Are you ready for some leatherworking magic? Turn your fine leather belts into dark leather belts! All you need to do is add a cured medium hide, some gray dye, and some more fine thread! After you’ve made 15 wonderful belts, pick up expert leatherworking from your trainer. For Alliance players, this is with Telonis in Darnassus, while Horde players train with Una in Thunder Bluff.

 

Mats Required:

* = will be crafted during this guide.

Cured Heavy Hide x10 (1x Heavy Hide + 3x Salt)

Now that you’re an expert leatherworking, you get to up the ante when it comes to curing hides. Now that you can cure heavy hides, you’ll need a whopping 3 salt for each cure! Insane! Altogether you’ll want to cure 10 heavy hides, and like before, save them for later!

Heavy Armor Kit x25 (5x Heavy Leather + 1x Fine Thread)

Up next are some heavy armor kits! These are actually very useful, so use them on your own armor and give them to allies! Make enough of them to get to 180 leatherworking.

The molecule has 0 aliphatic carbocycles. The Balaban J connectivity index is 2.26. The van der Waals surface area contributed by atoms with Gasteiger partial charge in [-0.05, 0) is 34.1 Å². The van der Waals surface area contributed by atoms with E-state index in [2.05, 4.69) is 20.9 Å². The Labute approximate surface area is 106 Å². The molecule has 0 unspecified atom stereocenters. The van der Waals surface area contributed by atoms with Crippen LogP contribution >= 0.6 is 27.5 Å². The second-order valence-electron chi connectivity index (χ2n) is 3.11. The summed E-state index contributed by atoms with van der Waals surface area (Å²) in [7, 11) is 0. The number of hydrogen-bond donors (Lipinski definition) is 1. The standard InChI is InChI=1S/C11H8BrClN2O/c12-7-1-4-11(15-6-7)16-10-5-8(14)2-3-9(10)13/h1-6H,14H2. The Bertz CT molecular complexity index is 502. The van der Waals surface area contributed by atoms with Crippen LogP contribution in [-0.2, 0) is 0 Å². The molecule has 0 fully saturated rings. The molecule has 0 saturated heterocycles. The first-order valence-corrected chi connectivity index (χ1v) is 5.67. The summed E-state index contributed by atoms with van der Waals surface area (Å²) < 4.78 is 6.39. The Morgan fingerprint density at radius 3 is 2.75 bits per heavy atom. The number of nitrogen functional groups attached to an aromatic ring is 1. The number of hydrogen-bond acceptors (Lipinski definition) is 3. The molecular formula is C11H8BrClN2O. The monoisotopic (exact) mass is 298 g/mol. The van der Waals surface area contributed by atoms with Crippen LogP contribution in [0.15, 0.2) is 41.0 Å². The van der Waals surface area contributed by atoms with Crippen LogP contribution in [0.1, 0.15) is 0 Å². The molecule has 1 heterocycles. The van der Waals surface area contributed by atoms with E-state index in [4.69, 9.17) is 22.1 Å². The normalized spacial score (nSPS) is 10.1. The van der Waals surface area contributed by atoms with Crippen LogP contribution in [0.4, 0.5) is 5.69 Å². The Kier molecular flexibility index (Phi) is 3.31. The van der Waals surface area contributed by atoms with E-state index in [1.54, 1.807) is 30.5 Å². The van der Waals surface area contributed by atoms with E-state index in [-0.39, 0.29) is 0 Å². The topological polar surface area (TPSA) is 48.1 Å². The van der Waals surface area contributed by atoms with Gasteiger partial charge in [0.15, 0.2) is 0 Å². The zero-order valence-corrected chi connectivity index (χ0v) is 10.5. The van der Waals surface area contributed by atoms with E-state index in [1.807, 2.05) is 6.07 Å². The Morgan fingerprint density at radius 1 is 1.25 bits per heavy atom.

Barbaric Shoulders x10 (8x Heavy Leather + 1x Cured Heavy Hide +2x Fine Thread)

Now that you’re 180 in leatherworking, take your cured heavy hides from earlier to make some barbaric shoulders! These are some nice looking shoulderpads, and are sure to fetch a pretty penny on the auction house! You’ll need to make 10 of them for our purposes.

Dusky Bracers x5 (16x Heavy Leather +2x Silken Thread + 1x Black Dye)

The next recipe calls for some dusky bracers. If you’re in a dark room, you might not even be able to see them! That’s because you’ll need some black dye to give these bad boys a sneaky dark appeal. 5 of these bracers should do the trick.

Dusky Belt x10 (10x Heavy Leather + 2x Bolt of Silk Cloth + 2x Black Dye + 1x Iron Buckle)

Moving on from the bracers, you should now make some dusky belts! This recipe does require some iron buckles, which can be made with the blacksmithing skill. Either way, find 10 of them to make 10 belts.

Nightscape Headband / Tunic x20 (5x Thick Leather + 2x Silken Thread)

At 205 leatherworking, you can craft the iconic nightscape headband! These often sell well on the auction house, serving as a great mid-level helmet. Alternatively, you can also craft the tunic if you want some variation. Make enough of them to reach 225, unlocking artisan leatherworking! At this point, Alliance players should head to Drakk Stonehand in The Hinterlands, while Horde players will go to Hahrana Ironhide in Feralas.